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Cortical Mapping of 3D Optical Topography in Infants

  • Maria D. Papademetriou
  • John Richards
  • Teresa Correia
  • Anna Blasi
  • Declan G. Murphy
  • Sarah Lloyd-Fox
  • Mark H. Johnson
  • Clare E. Elwell
Conference paper
Part of the Advances in Experimental Medicine and Biology book series (AEMB, volume 789)

Abstract

Precise localisation of cortical activation in the early development of the infant brain remains unclear. It is challenging to co-register haemodynamic responses during functional activation in infants with the underlying anatomy of the brain. We used a multispectral imaging algorithm to reconstruct 3D optical topographic images of haemodynamic responses in an infant during voice processing. In this chapter, we present a method for co-registering 3D optical topography images reconstructed from functional activation data in infants onto anatomical brain images obtained from MRI structurals of the individual infants.

Keywords

Haemodynamic Response Chromophore Concentration Finite Element Method Mesh Optical Topography Voice Processing 
These keywords were added by machine and not by the authors. This process is experimental and the keywords may be updated as the learning algorithm improves.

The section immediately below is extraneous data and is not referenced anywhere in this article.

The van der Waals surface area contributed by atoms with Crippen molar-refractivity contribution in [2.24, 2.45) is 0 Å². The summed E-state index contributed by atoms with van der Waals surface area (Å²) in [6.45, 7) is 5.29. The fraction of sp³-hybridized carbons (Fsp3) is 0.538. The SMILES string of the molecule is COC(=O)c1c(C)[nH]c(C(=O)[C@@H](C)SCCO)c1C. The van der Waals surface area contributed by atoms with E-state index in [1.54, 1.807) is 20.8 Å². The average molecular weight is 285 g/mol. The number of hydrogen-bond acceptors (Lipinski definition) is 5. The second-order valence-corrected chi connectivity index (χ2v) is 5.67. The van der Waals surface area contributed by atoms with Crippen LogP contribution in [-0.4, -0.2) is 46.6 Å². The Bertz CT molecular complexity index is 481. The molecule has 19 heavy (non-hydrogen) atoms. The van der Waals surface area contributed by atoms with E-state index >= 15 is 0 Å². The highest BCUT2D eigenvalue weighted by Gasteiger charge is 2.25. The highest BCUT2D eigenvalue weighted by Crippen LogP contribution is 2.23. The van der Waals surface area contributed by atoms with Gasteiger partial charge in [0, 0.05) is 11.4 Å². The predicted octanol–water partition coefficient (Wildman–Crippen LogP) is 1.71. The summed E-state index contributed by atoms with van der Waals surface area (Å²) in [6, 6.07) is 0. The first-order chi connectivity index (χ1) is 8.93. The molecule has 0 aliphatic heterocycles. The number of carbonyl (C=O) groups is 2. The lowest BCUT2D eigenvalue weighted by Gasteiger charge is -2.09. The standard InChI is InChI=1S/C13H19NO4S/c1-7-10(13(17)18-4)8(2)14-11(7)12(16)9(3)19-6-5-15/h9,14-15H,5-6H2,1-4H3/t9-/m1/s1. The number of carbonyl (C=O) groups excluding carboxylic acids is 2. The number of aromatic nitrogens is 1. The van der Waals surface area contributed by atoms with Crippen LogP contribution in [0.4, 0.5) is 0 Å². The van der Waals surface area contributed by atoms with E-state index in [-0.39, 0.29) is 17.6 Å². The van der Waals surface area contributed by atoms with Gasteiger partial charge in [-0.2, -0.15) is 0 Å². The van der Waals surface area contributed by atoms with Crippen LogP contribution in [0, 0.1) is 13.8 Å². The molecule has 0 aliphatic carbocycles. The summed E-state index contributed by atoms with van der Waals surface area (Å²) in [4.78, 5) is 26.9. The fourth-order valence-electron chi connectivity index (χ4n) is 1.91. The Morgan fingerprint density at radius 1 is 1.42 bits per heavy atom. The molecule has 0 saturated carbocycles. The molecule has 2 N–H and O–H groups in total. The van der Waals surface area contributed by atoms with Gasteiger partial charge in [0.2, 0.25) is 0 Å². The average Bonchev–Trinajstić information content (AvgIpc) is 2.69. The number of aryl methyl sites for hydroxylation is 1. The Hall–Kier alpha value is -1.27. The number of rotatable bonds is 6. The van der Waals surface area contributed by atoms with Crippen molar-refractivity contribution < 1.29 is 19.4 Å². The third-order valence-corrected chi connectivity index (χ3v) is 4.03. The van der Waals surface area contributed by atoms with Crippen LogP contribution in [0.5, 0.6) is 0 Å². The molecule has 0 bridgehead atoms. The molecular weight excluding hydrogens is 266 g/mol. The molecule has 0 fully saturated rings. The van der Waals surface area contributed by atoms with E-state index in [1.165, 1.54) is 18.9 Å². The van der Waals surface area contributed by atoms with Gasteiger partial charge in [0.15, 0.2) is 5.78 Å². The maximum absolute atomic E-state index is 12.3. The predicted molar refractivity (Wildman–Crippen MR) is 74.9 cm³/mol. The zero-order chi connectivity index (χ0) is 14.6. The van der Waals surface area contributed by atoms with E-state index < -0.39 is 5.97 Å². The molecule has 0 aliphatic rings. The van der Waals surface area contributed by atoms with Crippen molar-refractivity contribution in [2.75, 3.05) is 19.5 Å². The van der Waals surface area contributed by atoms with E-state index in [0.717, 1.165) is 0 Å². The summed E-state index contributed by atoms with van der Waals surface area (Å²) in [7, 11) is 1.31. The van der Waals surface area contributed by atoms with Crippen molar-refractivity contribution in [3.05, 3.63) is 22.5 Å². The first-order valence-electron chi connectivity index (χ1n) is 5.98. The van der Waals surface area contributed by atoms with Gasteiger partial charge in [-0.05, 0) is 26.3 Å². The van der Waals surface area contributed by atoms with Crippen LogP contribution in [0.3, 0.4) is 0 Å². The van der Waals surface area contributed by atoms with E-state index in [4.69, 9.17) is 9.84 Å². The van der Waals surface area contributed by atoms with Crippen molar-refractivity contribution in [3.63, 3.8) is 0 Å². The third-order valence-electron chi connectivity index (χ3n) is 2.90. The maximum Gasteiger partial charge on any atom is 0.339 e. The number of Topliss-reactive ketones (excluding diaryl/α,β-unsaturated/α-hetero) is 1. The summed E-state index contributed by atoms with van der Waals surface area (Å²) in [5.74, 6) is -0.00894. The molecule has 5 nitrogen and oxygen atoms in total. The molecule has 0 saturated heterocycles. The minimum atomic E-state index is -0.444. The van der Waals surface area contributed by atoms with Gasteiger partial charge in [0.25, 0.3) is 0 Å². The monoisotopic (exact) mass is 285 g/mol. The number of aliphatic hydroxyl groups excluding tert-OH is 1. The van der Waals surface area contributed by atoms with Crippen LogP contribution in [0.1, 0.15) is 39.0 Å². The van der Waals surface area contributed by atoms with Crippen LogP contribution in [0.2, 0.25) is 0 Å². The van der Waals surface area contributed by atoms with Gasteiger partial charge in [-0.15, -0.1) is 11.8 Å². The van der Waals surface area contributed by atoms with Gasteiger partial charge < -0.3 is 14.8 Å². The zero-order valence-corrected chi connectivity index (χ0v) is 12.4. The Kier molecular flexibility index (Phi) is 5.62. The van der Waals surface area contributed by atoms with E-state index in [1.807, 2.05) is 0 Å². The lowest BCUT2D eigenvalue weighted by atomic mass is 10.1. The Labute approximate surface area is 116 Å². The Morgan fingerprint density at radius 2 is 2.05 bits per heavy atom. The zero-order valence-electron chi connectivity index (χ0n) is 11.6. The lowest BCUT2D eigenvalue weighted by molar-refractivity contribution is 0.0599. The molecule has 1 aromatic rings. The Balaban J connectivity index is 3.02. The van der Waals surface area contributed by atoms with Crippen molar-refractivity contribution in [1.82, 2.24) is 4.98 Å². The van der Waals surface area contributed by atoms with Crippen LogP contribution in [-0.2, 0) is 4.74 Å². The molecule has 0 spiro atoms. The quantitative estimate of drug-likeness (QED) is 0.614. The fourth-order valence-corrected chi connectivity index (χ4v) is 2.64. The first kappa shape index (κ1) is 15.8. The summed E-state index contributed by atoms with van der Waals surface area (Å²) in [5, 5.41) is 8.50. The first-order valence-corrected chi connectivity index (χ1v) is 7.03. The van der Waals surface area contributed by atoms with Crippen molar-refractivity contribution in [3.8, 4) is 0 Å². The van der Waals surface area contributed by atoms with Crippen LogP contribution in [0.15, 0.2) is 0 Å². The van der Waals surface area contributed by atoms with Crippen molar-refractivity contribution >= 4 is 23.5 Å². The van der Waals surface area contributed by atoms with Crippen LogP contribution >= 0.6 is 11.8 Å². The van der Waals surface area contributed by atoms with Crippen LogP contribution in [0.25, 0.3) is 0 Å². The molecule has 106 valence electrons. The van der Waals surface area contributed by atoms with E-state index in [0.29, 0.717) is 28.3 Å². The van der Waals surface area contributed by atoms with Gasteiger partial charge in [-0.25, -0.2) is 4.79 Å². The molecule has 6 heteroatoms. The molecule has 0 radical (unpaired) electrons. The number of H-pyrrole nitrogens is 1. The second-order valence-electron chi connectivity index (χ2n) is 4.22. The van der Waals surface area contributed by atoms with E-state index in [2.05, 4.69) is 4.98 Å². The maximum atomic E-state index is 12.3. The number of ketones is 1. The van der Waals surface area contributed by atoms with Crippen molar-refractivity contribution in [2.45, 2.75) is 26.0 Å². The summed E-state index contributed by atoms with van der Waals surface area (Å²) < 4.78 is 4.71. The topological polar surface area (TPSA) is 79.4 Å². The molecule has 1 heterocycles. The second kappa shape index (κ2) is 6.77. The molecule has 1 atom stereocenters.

Notes

Acknowledgments

This work was supported by a grant from the Simons Foundation (SFARI 201287 M.J) and the National Institutes of Health, NICHD, R37 HD19842.

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Copyright information

© Springer Science+Business Media New York 2013

Authors and Affiliations

  • Maria D. Papademetriou
    • 1
  • John Richards
    • 2
  • Teresa Correia
    • 1
  • Anna Blasi
    • 3
    • 4
  • Declan G. Murphy
    • 4
  • Sarah Lloyd-Fox
    • 3
  • Mark H. Johnson
    • 3
  • Clare E. Elwell
    • 1
  1. 1.Biomedical Optics Research Laboratory, Medical Physics and BioengineeringUniversity College LondonLondonUK
  2. 2.Department of PsychologyUniversity of South CarolinaColumbiaUSA
  3. 3.Centre for Brain and Cognitive DevelopmentBirkbeck CollegeLondonUK
  4. 4.Department of Neurodevelopmental Science, Institute of PsychiatryKings CollegeLondonUK

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